the end of the war $367.35 remained in the hands of the treasurer, which was given in aid of a soldiers' monument. Halifax Incorporated July 4, 1734. Population in 1860, 766; in 1865, 739. Valuation in 1860, $321,449; in 1865, $354,039. ating to the war was held May 7th, when it was voted that the credit of the town is hereby pledged to those belonging to Halifax, and to those who have already gone, or to those who may hereafter either volunteer or be drafted to fight in defence ofextra pay is to be paid to their heirs. Company A, of the Third Regiment Massachusetts Volunteer Militia, belonged to Halifax, and left the State with the regiment for Fortress Monroe, Va., April 18, 1861. The Company was originally formed in 17g made, and paying to each volunteer, when mustered in and credited, a bounty of one hundred and twenty-five dollars. Halifax, according to the returns made by the selectmen in 1866, furnished one hundred and one men, which is about twenty more t
66 Egremont 71 Enfield 339 Erving 264 Essex 187 F. Fairhaven 130 Falmouth 38 Fall River 133 Fitchburg 625 Florida 73 Foxborough 501 Framingham 405 Franklin 502 Freetown 137 G. Gardner 628 Georgetown 188 Gill 265 Gloucester 191 Goshen 341 Gosnold 168 Grafton 630 Granby 342 Granville 302 Great Barrington 74 Greenfield 266 Greenwich 343 Groton 408 Groveland 194 H. Hadley 345 Halifax 546 Hamilton 196 Hancock 77 Hanover 550 Hanson 547 Hardwick 631 Harvard 633 Harwich 41 Hatfield 346 Hawley 268 Haverhill 198 Heath 269 Hingham 551 Hinsdale 79 Holden 635 Holland 303 Holliston 410 Holyoke 305 Hopkinton 412 Hubbardston 636 Hull 553 Huntington 348 I. Ipswich 202 K. Kingston 554 L. Lakeville 556 Lancaster 638 Lanesborough 80 Lawrence 202 Lee 81 Leicester
William Alexander Linn, Horace Greeley Founder and Editor of The New York Tribune, Chapter 5: sources of the Tribune's influence — Greeley's personality (search)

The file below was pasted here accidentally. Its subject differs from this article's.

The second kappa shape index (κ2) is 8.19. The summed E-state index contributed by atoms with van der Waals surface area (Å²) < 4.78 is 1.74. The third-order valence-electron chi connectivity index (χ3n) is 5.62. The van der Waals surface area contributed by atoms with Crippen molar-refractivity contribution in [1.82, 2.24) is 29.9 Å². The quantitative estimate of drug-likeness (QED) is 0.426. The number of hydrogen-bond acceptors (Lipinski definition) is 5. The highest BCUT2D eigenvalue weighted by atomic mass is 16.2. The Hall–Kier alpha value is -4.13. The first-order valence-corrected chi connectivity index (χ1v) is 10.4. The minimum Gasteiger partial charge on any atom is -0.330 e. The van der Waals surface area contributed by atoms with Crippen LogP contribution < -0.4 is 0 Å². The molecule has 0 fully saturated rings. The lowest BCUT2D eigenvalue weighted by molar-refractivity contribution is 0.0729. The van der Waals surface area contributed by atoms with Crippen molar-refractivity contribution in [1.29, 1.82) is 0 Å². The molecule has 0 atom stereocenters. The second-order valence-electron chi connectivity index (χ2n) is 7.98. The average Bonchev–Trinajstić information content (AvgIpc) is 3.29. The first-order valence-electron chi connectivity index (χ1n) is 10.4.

at five o'clock the next morning. The most energetic reporter of to-day could not exceed this rider in enterprise and persistency. The ocean steamers of those days were not greyhounds, and so great was the competition for the earliest foreign news that enterprising newspapers did not wait for the arrival of the mails by water at the nearest home port. On one occasion, when news of special importance was awaited, the Tribune engaged an express rider to meet the steamer (for Boston) at Halifax, and convey the news package with all speed across Nova Scotia to the Bay of Fundy, where a fast steamboat was to meet him and carry him to Portland, Me., whence a special locomotive would take him to Boston, from which point his budget would be hastened on to New York by rail and on horseback. Modern enterprise can not hope to excel this scheme, and we can sympathize with the editor in its failure to save him from being beaten. The rider made his way across Nova Scotia through drifts so
ge were earnestly striving, both in town meeting and in the legislature, to be set off from the Port and East Cambridge as a separate town under the name of Cambridge. But these local dissensions were temporarily healed by the Act to establish the City of Cambridge, approved March 17, 1846. While the excitement attendant upon the adoption of this measure was rife, Mr. Andrew Reid, a Scotchman, who had served an apprenticeship as a printer in his native country and had come to Boston from Halifax and engaged in the printing business, decided to venture the publication of a weekly newspaper in Cambridge. The first number of this sheet, which he called The Cambridge Chronicle, appeared on Thursday, May 17, 1846, issued from an office over the grocery store of the late Joseph A. Holmes on the corner of Main and Magazine streets. The initial number contained a full account of the inauguration of the new city government on the previous Monday, May 7, with Mayor Green's speech in full